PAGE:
“How do you like my new negligee?” he asked.
“It’s beautiful,” she responded evenly, wondering what revelations might come next.
“My wife liked me to wear lingerie to bed. Now I can’t sleep without it.”
She could tell he was watching and listening carefully for her reactions. So far she was accepting all of it as if it were all perfectly normal.
Back in the living room he showed her some photos of a recent costume party. “How do you like these? You see, here I am in my French maid’s costume.” He handed her the photo.
“Mmmm.” She didn’t know what to say as she looked down at the photo, which gave her time to compose herself. She was too startled after the negligee reference to take in the photo’s details.

The Dark Side

When the letter returned with no forwarding address a week later, I was tempted to drive to his apartment. Derek’s daughter lived across the street, but I didn’t know the address or remember the daughter’s last name. I had an odd feeling of apprehension as I pondered what could have happened and searched my memory for little details that might indicate what to do next. Had I missed some important minutiae about him in all these months? How well did I really know him? I reflected, as my mind raced with a slew of possibilities.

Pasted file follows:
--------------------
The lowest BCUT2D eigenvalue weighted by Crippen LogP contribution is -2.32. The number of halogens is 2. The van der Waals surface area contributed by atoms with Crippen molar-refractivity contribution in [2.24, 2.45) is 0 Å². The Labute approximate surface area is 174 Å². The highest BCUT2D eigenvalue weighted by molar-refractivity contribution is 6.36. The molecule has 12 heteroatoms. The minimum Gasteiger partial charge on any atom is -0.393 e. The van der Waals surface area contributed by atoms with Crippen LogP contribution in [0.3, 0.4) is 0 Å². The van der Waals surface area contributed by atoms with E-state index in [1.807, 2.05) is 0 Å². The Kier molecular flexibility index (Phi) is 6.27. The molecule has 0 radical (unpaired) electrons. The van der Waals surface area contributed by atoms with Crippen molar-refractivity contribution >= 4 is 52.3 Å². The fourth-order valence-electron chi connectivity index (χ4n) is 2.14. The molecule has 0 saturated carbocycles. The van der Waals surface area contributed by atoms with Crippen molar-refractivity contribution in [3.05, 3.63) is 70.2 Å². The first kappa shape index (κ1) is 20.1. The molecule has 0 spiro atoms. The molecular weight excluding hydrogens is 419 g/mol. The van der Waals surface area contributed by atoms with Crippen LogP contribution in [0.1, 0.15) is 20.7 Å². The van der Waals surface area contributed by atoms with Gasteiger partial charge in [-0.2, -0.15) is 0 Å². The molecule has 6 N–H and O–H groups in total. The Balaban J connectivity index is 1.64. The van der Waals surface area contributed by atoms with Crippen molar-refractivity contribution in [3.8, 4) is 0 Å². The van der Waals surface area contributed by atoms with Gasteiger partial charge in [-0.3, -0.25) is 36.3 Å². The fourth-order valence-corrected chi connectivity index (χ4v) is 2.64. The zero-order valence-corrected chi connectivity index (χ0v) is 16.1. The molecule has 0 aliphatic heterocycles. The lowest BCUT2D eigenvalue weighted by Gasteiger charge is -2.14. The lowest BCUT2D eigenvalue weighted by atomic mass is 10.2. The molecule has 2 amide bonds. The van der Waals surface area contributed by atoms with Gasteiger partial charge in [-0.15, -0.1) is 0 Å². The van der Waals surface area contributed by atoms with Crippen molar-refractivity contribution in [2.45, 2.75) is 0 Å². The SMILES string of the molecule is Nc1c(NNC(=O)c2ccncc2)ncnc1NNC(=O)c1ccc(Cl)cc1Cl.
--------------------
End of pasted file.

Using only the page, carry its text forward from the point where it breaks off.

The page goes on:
Derek had meant too much to me to let the matter drop. He couldn’t have just left, I reasoned. What of all his obligations, his children, his friends? He filled his life with so many people and duties; surely someone would have the answers.
I called the office again, remembering that Derek’s best friend, Tom, worked in the same building. Tom told me he couldn’t talk in the office; he would call me at home. His comment piqued my curiosity. What would he tell me that was so secret?